In the above circumstances, FIG. 3 illustrates the principal conduit gas flow paths through the engine 40 at its exhaust end. It will be appreciated the cooled exhaust ABI is redirected through the recuperator stage 27 where it acts upon pre-combustive air as described above and then passes into a condensation stage where ambient air is used to further cool the exhaust gas flow ABII for water condensation and subsequently the ambient air after the intercooler stage 26 is used to chill the air flow between the compressor stages 21, 22 mixes with the by-pass air, that is to say the ambient air coolant from the condensation heat exchanger stage 31 for appropriate release as a final exit flow G. In such circumstances the exhaust gas flow is dehumidified at the same time other noxious elements such as soot or sulphur species are also precipitated out of the flow G from the engine 40. Nevertheless, one advantage of aspects of the present invention is drying of the exhaust flow in order to reduce formation of contrails and induced cirrus clouds.

An analysis of benefits of shifting temperature and humidity level within the exhaust gas flows is provided through the water phase diagram depicted in FIG. 4. It can be seen sufficient dehumidification is achievable without unacceptably compromising thermal efficiency in a gas turbine engine and clearly in aviation applications it is important that such benefits are achieved through use of only small to moderately sized heat exchangers in the condenser stage 31 as described above with regard to FIGS. 2 and 3. Nevertheless it will be understood that the necessary size of heat exchanger will depend upon particular operational conditions in terms of compressor ratios, thermal efficiency and necessary heat exchanger temperature differences in order that the mixed final exhaust flow is appropriate to avoid formation of contrails that is to say condensation trails from the exhaust plume of the gas turbine engine.

As indicated above, FIG. 4 provides a water phase diagram illustrating the water phases during the dehumidification process in accordance with aspects of the present invention. Thus, the cooling in the recuperator stage and the condensation stages of the heat exchanger arrangement takes place theoretically along the line 41 to 42. The actual water partial pressure is defined by an actual saturation pressure for water itself reduced for curved surfaces such as those present within a gas turbine engine through the Kelvin effect and in the presence of other species in the exhaust gas flow such as sulphuric acid and soot. An increase in temperature occurs in the intercooler heat exchanger stage between point 42 and point 43 as described above as the compressed air flow is cooled between the low pressure compressor stage and the high pressure compressor stage. In such circumstances the increase in temperature in the coolant air (ambient or by-pass air) in the condensation heat exchanger will occur along an actual mixing line 50 between gradient points 44 and 45. Mixing of point 43 and point 45 (heated coolant) results as indicating in an actual mixing line 51 with a resultant water partial pressure for temperature at a point 46 on the line 51. However, this mixing of point 43 and point 45 condensations can also occur in the exhaust plume of an engine. It will be noted that the actual mixing line 51 between ambient temperature 44 and resultant temperature 46 is reduced significantly compared to the theoretical mixing line 50 without dehumidification through the condensation stage of the heat exchange arrangement in accordance with aspects of the present invention. The mixing line 50 does not necessarily have to pass through point 41. Most importantly, the line 51 does not cross a phase transition illustrated by saturation pressure line 52. There is no phase transition because in this region there is saturation that is to say either water→ice or vapour→water. The exhausted gas flows (G in FIGS. 2 and 3) at water partial pressure for temperature at point 46 indicates that there will not be any formation of condensation trails. It will be appreciated that mixing of the by-pass air and exhaust gas flow cool air is beneficial since it has the effect that the actual mixing line 51 slope between 44 and 46 is lower than the slope between 44 to 43. It will be noted at point 42 the flow could be exhausted from the engine.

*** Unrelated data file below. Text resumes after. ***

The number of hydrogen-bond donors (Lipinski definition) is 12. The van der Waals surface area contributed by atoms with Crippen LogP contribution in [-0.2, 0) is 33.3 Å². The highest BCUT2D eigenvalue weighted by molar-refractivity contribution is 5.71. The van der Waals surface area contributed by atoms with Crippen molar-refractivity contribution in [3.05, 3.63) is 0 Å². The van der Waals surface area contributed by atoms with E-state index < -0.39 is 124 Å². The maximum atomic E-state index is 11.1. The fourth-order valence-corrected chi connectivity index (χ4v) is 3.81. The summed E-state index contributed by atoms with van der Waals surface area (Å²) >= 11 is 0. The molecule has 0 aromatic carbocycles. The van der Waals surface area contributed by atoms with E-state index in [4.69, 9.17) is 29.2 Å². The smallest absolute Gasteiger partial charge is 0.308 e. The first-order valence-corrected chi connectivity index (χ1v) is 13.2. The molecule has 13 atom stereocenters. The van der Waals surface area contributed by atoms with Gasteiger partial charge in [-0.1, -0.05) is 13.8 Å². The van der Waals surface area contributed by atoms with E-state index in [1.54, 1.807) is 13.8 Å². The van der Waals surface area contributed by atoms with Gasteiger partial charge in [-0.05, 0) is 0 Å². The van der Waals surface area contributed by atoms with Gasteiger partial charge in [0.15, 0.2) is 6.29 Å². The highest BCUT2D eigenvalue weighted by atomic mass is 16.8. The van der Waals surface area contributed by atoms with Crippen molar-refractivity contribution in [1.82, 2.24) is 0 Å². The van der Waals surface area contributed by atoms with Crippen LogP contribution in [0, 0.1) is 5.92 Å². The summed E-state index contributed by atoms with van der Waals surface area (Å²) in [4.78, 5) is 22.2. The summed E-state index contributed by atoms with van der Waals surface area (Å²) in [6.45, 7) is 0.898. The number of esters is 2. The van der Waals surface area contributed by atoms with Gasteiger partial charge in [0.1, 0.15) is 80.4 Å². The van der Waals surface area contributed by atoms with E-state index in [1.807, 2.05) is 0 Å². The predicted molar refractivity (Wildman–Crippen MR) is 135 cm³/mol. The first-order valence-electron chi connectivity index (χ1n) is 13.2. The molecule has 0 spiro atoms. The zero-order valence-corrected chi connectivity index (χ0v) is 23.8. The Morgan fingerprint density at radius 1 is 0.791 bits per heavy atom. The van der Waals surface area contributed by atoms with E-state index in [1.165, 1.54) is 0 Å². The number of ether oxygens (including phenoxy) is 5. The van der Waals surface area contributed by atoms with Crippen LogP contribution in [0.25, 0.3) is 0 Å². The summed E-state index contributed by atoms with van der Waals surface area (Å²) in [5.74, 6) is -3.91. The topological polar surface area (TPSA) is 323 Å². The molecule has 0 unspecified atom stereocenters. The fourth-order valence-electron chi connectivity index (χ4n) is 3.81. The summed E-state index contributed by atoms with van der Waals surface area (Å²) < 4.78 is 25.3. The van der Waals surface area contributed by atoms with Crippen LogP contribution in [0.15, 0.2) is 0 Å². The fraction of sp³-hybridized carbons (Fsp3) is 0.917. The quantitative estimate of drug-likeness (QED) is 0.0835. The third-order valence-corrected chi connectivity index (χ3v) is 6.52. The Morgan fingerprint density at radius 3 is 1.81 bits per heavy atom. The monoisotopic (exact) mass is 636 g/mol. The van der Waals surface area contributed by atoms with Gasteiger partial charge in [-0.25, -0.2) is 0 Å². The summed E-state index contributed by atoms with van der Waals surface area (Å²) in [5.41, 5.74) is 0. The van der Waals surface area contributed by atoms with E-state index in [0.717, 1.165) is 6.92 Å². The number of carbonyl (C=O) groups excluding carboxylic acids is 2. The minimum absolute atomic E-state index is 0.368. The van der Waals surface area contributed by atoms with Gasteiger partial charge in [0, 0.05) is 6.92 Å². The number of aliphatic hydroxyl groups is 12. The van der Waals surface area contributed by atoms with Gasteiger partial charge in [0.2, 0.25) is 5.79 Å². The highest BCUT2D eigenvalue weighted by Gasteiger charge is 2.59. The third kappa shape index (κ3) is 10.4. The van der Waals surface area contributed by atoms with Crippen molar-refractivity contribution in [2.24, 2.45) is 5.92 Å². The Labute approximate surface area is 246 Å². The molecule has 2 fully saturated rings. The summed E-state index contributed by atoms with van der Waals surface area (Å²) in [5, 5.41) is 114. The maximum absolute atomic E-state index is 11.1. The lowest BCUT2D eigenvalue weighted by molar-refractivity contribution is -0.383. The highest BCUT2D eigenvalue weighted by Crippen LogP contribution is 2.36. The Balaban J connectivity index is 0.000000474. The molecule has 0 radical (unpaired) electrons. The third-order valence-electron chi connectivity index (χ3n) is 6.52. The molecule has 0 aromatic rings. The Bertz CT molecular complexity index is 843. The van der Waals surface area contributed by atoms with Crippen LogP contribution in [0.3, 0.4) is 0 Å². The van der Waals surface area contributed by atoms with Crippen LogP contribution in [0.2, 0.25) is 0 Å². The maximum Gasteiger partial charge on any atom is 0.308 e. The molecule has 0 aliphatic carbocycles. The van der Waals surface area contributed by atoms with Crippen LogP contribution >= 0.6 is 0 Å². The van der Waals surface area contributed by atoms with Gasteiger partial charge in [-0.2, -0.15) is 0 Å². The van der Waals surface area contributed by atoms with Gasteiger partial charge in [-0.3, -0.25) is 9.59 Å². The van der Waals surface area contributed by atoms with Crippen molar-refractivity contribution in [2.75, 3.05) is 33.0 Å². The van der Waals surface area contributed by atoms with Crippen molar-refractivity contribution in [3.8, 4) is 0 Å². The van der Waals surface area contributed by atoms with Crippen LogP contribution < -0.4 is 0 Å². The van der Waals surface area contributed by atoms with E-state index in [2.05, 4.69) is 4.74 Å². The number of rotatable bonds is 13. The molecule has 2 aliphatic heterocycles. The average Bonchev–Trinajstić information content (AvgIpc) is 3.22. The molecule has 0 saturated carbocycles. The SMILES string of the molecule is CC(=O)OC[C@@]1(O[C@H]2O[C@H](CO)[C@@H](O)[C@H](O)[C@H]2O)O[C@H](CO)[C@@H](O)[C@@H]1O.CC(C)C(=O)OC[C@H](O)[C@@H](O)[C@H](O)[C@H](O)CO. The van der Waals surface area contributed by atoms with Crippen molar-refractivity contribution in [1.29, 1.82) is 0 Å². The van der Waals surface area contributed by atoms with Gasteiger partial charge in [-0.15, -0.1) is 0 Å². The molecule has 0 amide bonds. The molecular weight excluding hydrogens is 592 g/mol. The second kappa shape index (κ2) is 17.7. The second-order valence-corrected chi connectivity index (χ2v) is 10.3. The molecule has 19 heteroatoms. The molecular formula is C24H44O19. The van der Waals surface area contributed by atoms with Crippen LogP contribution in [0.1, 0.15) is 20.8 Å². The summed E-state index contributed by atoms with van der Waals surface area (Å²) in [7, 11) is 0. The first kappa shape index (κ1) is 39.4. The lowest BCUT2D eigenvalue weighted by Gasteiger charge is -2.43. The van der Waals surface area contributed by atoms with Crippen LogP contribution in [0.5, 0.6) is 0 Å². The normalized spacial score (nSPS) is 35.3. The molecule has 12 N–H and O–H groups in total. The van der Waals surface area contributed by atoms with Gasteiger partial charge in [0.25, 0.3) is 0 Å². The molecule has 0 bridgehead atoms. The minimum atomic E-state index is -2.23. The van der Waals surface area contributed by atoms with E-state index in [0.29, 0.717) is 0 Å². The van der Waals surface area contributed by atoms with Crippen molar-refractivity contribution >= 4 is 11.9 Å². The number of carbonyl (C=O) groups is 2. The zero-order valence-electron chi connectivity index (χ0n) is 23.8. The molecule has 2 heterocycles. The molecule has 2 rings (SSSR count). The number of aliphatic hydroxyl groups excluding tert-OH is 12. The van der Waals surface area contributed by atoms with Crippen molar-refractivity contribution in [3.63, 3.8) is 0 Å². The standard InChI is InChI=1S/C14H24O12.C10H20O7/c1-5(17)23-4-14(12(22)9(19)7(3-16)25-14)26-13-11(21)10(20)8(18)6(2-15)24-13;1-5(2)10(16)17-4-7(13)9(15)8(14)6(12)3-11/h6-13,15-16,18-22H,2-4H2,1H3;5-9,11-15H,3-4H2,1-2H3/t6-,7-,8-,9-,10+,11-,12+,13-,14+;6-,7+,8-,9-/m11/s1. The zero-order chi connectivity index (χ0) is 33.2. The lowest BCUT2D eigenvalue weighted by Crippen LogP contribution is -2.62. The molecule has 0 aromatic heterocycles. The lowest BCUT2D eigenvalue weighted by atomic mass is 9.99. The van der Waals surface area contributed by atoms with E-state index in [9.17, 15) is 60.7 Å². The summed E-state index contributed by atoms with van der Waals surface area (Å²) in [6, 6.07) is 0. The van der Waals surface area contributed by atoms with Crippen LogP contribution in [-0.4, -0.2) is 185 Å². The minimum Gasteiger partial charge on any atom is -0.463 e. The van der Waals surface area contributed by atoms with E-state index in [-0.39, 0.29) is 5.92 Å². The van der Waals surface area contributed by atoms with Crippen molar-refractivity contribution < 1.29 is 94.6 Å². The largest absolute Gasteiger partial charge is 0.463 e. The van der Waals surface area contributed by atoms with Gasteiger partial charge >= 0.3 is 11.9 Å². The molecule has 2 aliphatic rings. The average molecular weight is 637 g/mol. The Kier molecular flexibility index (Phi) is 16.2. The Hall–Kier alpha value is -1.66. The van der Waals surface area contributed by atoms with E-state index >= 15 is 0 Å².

It will be understood that point 42 II represents a super saturated state for flow which condenses to a condensation stage or state 42 I as it condenses. Thus, line 51 indicates points where there will be no contrails formed whilst line 50 would indicate that there is a possibility of contrail formation dependent upon conditions.

Although it has been proposed to use intercooler and recuperator stages in a heat exchanger arrangement previously these approaches were in order to achieve greater thermal efficiency through energy recovery. Aspects of the present invention can utilise these intercooler and recuperator stages as part of or additional to provide a condensation stage in a heat exchanger arrangement in order to provide the advantage of a cooler exhaust gas flow with reduced temperature difference in order to achieve water super-saturation within the engine for dehumidification purposes.